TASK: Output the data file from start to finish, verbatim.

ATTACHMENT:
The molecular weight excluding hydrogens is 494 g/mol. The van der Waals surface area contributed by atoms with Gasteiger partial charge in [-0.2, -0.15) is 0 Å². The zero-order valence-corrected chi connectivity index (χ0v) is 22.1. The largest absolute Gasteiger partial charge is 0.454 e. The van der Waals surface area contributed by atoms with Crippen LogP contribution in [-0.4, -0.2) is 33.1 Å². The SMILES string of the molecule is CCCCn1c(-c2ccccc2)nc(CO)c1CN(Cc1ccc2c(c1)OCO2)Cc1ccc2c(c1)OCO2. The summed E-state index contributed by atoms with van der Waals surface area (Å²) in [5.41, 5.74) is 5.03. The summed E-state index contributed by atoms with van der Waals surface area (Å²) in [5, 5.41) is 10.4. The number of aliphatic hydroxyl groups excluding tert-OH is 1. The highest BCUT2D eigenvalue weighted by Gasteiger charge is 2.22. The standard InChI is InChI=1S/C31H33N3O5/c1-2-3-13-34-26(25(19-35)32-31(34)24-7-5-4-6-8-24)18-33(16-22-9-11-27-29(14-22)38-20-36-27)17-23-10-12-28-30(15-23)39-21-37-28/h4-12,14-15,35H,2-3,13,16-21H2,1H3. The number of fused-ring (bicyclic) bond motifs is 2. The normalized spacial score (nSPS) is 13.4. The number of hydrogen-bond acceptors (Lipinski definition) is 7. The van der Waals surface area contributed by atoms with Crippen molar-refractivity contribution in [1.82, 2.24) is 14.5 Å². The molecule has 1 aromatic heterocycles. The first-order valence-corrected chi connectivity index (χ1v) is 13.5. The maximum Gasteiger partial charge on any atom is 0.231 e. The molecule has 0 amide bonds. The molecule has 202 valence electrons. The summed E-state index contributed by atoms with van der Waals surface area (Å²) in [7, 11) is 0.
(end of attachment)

The molecular weight excluding hydrogens is 494 g/mol. The van der Waals surface area contributed by atoms with Gasteiger partial charge in [-0.2, -0.15) is 0 Å². The zero-order valence-corrected chi connectivity index (χ0v) is 22.1. The largest absolute Gasteiger partial charge is 0.454 e. The van der Waals surface area contributed by atoms with Crippen LogP contribution in [-0.4, -0.2) is 33.1 Å². The SMILES string of the molecule is CCCCn1c(-c2ccccc2)nc(CO)c1CN(Cc1ccc2c(c1)OCO2)Cc1ccc2c(c1)OCO2. The summed E-state index contributed by atoms with van der Waals surface area (Å²) in [5.41, 5.74) is 5.03. The summed E-state index contributed by atoms with van der Waals surface area (Å²) in [5, 5.41) is 10.4. The number of aliphatic hydroxyl groups excluding tert-OH is 1. The highest BCUT2D eigenvalue weighted by Gasteiger charge is 2.22. The standard InChI is InChI=1S/C31H33N3O5/c1-2-3-13-34-26(25(19-35)32-31(34)24-7-5-4-6-8-24)18-33(16-22-9-11-27-29(14-22)38-20-36-27)17-23-10-12-28-30(15-23)39-21-37-28/h4-12,14-15,35H,2-3,13,16-21H2,1H3. The number of fused-ring (bicyclic) bond motifs is 2. The normalized spacial score (nSPS) is 13.4. The number of hydrogen-bond acceptors (Lipinski definition) is 7. The van der Waals surface area contributed by atoms with Crippen molar-refractivity contribution in [1.82, 2.24) is 14.5 Å². The molecule has 1 aromatic heterocycles. The first-order valence-corrected chi connectivity index (χ1v) is 13.5. The maximum Gasteiger partial charge on any atom is 0.231 e. The molecule has 0 amide bonds. The molecule has 202 valence electrons. The summed E-state index contributed by atoms with van der Waals surface area (Å²) in [7, 11) is 0.